The major domestic equity indexes opened higher on Tuesday, with the Dow Jones Industrial Average gaining more than 100 points, as investors went bargain hunting following a turbulent two weeks, while awaiting the annual central bankers meeting in Jackson Hole later this week.
The S&P fell 2.1 percent in the last two weeks, the largest such drop since the presidential election, on concerns over President Trump’s ability to legislate his pro-growth agenda. Still, the index is up about 14 percent since the election.
The central banking conference in Jackson Hole, Wyoming, starts Thursday, with Federal Reserve Chair Janet Yellen’s speech on Friday of key interest to market participants.
The speech will be closely watched for a steer on U.S. monetary policy, especially given the persistently low inflation rate, but central bank observers do not expect Yellen to give new guidance.
Meanwhile as the closing bell rang, the indexes posted their best one-day percentage gains in over a week, as l comments on tax reform and the debt ceiling raised investor optimism.
House Speaker Paul Ryan told CNN at a town hall on Monday that tax reform would be easier to pass than the failed healthcare overhaul because Republicans have built a consensus.
Separately, Senate Majority Leader Mitch McConnell said on Monday that there was “zero chance” that the United States will fail to raise the debt ceiling in September, allaying concerns that the United States is poised to default on its debt, according to media reports.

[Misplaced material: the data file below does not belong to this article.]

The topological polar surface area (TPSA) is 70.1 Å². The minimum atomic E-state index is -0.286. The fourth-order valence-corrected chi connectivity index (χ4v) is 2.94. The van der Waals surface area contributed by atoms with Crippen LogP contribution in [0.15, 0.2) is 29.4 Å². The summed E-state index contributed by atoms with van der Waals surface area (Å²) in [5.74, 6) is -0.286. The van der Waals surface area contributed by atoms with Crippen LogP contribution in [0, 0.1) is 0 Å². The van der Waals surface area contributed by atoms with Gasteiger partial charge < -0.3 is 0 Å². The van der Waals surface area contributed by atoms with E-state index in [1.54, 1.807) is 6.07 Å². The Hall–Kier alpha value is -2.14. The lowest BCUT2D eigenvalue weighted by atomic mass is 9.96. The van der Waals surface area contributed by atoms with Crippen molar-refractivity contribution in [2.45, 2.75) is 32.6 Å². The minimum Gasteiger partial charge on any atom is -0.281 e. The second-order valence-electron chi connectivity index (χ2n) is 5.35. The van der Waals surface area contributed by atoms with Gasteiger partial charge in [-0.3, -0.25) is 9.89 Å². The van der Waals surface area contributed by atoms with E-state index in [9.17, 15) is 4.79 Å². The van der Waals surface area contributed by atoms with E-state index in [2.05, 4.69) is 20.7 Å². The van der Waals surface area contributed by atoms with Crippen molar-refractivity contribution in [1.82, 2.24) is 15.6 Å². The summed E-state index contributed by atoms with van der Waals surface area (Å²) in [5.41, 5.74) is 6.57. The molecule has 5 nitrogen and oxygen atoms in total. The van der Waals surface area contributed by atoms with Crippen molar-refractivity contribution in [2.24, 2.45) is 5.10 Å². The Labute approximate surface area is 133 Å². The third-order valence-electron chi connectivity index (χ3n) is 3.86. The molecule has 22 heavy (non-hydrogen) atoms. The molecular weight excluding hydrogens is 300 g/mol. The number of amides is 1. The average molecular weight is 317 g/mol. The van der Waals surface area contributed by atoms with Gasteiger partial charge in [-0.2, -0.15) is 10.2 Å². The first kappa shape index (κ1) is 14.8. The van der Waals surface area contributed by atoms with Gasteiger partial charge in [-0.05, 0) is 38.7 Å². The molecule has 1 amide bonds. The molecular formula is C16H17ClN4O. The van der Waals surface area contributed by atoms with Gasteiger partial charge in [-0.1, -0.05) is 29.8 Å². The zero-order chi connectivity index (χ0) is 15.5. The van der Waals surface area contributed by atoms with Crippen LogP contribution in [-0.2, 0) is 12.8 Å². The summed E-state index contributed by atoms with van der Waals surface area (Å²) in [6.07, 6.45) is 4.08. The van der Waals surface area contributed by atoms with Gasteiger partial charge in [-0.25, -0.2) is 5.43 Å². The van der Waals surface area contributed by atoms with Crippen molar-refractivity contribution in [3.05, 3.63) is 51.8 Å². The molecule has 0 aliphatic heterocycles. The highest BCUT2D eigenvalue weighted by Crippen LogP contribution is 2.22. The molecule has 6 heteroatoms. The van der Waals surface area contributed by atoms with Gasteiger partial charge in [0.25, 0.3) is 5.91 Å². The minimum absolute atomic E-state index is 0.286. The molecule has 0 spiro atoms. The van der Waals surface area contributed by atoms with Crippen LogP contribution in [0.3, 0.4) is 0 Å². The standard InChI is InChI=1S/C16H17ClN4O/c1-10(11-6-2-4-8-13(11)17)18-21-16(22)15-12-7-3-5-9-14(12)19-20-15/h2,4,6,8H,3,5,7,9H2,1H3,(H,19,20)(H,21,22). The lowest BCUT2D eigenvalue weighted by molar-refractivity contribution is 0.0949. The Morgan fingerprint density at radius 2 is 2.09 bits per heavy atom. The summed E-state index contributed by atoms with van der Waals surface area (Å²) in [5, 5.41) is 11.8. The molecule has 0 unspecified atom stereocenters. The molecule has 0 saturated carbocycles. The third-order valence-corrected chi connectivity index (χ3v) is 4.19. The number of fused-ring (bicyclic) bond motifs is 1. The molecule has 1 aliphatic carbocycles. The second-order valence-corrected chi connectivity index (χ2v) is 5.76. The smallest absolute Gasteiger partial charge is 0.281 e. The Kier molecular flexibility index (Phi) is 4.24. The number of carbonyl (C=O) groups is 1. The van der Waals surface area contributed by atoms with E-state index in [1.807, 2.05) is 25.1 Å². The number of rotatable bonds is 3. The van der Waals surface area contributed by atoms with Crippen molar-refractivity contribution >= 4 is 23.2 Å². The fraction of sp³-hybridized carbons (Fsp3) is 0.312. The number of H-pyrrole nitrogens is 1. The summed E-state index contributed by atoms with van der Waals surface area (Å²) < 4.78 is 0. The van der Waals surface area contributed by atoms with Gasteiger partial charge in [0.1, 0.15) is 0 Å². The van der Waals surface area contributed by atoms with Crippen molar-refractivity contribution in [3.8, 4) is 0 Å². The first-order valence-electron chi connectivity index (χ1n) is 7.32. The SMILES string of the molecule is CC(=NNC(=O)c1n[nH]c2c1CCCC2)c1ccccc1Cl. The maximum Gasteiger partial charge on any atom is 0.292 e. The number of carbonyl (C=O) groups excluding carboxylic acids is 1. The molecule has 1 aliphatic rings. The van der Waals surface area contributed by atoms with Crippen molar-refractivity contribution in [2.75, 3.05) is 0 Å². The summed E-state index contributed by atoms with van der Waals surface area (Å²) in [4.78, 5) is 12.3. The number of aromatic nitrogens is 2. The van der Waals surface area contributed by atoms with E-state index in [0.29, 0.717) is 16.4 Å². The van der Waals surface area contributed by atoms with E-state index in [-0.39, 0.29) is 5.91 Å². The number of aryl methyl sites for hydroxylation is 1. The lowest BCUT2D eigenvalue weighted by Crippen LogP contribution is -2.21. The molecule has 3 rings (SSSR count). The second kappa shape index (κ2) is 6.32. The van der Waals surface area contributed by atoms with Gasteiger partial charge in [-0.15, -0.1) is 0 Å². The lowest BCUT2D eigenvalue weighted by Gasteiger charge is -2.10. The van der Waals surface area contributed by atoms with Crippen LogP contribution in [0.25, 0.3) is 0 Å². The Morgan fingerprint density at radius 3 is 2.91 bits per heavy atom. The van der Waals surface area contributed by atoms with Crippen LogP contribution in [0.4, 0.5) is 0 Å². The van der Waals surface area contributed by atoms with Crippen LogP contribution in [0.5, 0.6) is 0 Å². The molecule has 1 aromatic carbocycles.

Absent major news from the White House and a standstill in tensions between the United States and North Korea, the two major factors that roiled the market in the past two weeks, it was back to high-flying tech shares once again.
Nearly all of the 11 major S&P sectors chalked up positive numbers. Technology shares led the advance, up 1.5 percent, notching their first gain in four sessions.
The S&P 500 materials index also rose more than 1 percent, enjoying its best day since mid-June, led by rising commodity and metals prices. Metals prices, including copper, zinc and nickel, ended higher against a backdrop of strong results for mining firms and talk of shortages in some metals.
Freeport-McMoRan gained 2.31 percent on news that Indonesia expects to strike an agreement this month to allow the miner to keep operating its copper mine in Papua.
Macy’s chalked up a gain of 4.56 percent, scoring its best day in nearly seven months, after announcing restructuring and job cuts.
DSW shares surged 17.46 percent after the footwear retailer reported a surprise rise in comparable sales.
Approximately 5.24 billion shares changed hands on the major domestic equity exchanges, a number that was below the 6.28 billion share daily average over the past 20 sessions.
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